Please click on the thumbnail misericords for larger images.
History of Chichester Cathedral, Sussex.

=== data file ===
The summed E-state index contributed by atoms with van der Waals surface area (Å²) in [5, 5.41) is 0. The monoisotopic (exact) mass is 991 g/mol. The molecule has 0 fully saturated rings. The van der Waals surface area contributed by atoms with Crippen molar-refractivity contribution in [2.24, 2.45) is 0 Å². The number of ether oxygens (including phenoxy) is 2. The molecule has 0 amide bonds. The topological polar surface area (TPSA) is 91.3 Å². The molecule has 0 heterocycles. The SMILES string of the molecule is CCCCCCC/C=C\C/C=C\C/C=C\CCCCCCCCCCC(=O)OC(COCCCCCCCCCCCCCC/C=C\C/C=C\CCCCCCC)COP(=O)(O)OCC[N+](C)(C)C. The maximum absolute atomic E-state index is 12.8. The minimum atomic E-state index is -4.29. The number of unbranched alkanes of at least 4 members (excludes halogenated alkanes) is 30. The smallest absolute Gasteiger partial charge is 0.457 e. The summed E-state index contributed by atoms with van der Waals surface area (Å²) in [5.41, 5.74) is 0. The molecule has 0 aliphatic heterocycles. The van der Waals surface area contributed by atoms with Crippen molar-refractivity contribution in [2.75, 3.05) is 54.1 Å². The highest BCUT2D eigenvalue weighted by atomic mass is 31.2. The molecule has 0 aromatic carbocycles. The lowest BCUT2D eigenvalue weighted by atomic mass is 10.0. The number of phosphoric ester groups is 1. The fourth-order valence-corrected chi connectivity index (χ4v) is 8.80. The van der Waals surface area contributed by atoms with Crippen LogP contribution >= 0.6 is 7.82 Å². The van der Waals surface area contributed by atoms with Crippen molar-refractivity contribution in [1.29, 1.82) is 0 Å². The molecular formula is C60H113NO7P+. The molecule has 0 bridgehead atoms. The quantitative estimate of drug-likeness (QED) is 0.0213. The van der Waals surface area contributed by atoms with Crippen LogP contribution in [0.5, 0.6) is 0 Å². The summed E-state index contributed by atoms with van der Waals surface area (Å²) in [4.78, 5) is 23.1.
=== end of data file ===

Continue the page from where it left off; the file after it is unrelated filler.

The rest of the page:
Although there was a foundation as early as 681, in Selsey, Norman policy forced the cathedral to move in 1075 to Chichester. Construction took place from that time until Chichester Cathedral was consecrated in 1108 - yep, this year is it’s 900th anniversary! As you would expect it was built in the early Norman (Romanesque) style. A fire, only 8 years later, did much damage, and whilst in the process of restoration, the Cathedral was extended at the western end. Another fire in 1187 destroyed the wooden roof, and much of the arcading. The intervening century or so since the foundation of Chichester Cathedral and the fire of 1187 had been a landmark time for architects and masons, which meant that the wooden roof could be replaced by a stone vault, supported by flying buttresses and internal Purbeck marble columns. Fashions had also changed, so the Apse was replaced by a squared-off east end, the clerestory gained gothic arches, and the original Norman stone piers in the choir were replaced by Purbeck marble. The misericords date from about1330. During the 13th century, the cathedral was widened by the addition of several side chapels to the nave aisles, this has resulted in Chichester being one of the widest cathedral in Britain. The 14th century brought the spire, it is worth noting that the spire had to be repaired in the 17th century, by Sir Christopher Wren, but the use of poor quality materials meant that it suddenly collapsed on Feb 21st 1861, thankfully without loss of life, Sir George Gilbert Scott was immediately tasked to rebuild it, the spire which now rises to 82 metres. The 15th century brought modifications to the cloisters and the addition of an external bell tower, the only one remaining in the UK. The 16th century brought the addition of the Cathedral Close.